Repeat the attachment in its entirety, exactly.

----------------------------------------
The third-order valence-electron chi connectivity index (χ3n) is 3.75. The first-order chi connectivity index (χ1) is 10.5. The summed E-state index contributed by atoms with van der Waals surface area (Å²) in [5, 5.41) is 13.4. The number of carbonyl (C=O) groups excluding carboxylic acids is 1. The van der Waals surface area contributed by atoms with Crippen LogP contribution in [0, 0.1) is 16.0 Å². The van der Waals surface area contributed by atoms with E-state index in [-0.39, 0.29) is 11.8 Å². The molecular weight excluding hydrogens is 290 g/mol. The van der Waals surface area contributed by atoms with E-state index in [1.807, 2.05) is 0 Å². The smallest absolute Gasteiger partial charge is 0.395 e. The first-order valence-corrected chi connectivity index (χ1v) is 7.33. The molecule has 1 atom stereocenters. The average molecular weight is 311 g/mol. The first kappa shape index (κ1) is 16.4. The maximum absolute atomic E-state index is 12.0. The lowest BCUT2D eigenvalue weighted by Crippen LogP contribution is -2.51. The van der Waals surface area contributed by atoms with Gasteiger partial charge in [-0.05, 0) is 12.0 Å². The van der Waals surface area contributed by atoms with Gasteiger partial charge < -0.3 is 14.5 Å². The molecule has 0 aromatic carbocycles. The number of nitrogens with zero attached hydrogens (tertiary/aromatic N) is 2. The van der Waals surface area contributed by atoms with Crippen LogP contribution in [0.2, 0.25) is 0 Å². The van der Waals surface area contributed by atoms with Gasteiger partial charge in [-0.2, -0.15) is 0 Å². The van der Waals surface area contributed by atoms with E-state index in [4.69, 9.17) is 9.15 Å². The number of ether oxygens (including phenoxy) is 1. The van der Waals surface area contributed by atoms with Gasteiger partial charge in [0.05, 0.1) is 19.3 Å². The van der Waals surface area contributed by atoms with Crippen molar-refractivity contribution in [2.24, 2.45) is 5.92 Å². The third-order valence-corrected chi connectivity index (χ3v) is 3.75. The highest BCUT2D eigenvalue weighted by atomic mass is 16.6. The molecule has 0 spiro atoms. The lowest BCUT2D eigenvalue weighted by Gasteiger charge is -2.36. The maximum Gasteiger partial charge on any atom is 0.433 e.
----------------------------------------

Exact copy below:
The third-order valence-electron chi connectivity index (χ3n) is 3.75. The first-order chi connectivity index (χ1) is 10.5. The summed E-state index contributed by atoms with van der Waals surface area (Å²) in [5, 5.41) is 13.4. The number of carbonyl (C=O) groups excluding carboxylic acids is 1. The van der Waals surface area contributed by atoms with Crippen LogP contribution in [0, 0.1) is 16.0 Å². The van der Waals surface area contributed by atoms with E-state index in [-0.39, 0.29) is 11.8 Å². The molecular weight excluding hydrogens is 290 g/mol. The van der Waals surface area contributed by atoms with E-state index in [1.807, 2.05) is 0 Å². The smallest absolute Gasteiger partial charge is 0.395 e. The first-order valence-corrected chi connectivity index (χ1v) is 7.33. The molecule has 1 atom stereocenters. The average molecular weight is 311 g/mol. The first kappa shape index (κ1) is 16.4. The maximum absolute atomic E-state index is 12.0. The lowest BCUT2D eigenvalue weighted by Crippen LogP contribution is -2.51. The van der Waals surface area contributed by atoms with Gasteiger partial charge in [-0.05, 0) is 12.0 Å². The van der Waals surface area contributed by atoms with Gasteiger partial charge < -0.3 is 14.5 Å². The molecule has 0 aromatic carbocycles. The number of nitrogens with zero attached hydrogens (tertiary/aromatic N) is 2. The van der Waals surface area contributed by atoms with Crippen LogP contribution in [0.2, 0.25) is 0 Å². The van der Waals surface area contributed by atoms with Gasteiger partial charge in [-0.2, -0.15) is 0 Å². The van der Waals surface area contributed by atoms with E-state index in [4.69, 9.17) is 9.15 Å². The number of ether oxygens (including phenoxy) is 1. The van der Waals surface area contributed by atoms with Gasteiger partial charge in [0.05, 0.1) is 19.3 Å². The van der Waals surface area contributed by atoms with Crippen molar-refractivity contribution in [2.24, 2.45) is 5.92 Å². The third-order valence-corrected chi connectivity index (χ3v) is 3.75. The highest BCUT2D eigenvalue weighted by atomic mass is 16.6. The molecule has 0 spiro atoms. The lowest BCUT2D eigenvalue weighted by Gasteiger charge is -2.36. The maximum Gasteiger partial charge on any atom is 0.433 e.